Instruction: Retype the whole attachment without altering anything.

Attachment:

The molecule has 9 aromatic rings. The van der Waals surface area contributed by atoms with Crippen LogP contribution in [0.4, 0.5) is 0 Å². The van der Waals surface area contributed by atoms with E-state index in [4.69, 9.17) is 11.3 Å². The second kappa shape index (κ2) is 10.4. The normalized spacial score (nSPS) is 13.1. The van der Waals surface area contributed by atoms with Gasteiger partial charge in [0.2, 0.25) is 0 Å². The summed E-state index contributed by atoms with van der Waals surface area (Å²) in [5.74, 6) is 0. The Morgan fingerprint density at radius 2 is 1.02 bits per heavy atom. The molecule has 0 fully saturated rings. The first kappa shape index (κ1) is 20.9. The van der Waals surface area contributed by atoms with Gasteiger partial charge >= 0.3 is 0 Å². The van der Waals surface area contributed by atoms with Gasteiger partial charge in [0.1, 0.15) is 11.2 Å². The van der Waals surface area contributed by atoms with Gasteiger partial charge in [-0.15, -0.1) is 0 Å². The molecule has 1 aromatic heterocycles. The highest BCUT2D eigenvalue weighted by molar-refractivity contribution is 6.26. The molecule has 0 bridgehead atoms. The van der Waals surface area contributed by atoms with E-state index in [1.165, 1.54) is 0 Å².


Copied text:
The molecule has 9 aromatic rings. The van der Waals surface area contributed by atoms with Crippen LogP contribution in [0.4, 0.5) is 0 Å². The van der Waals surface area contributed by atoms with E-state index in [4.69, 9.17) is 11.3 Å². The second kappa shape index (κ2) is 10.4. The normalized spacial score (nSPS) is 13.1. The van der Waals surface area contributed by atoms with Gasteiger partial charge in [0.2, 0.25) is 0 Å². The summed E-state index contributed by atoms with van der Waals surface area (Å²) in [5.74, 6) is 0. The Morgan fingerprint density at radius 2 is 1.02 bits per heavy atom. The molecule has 0 fully saturated rings. The first kappa shape index (κ1) is 20.9. The van der Waals surface area contributed by atoms with Gasteiger partial charge >= 0.3 is 0 Å². The van der Waals surface area contributed by atoms with Gasteiger partial charge in [0.1, 0.15) is 11.2 Å². The van der Waals surface area contributed by atoms with Gasteiger partial charge in [-0.15, -0.1) is 0 Å². The molecule has 1 aromatic heterocycles. The highest BCUT2D eigenvalue weighted by molar-refractivity contribution is 6.26. The molecule has 0 bridgehead atoms. The van der Waals surface area contributed by atoms with E-state index in [1.165, 1.54) is 0 Å².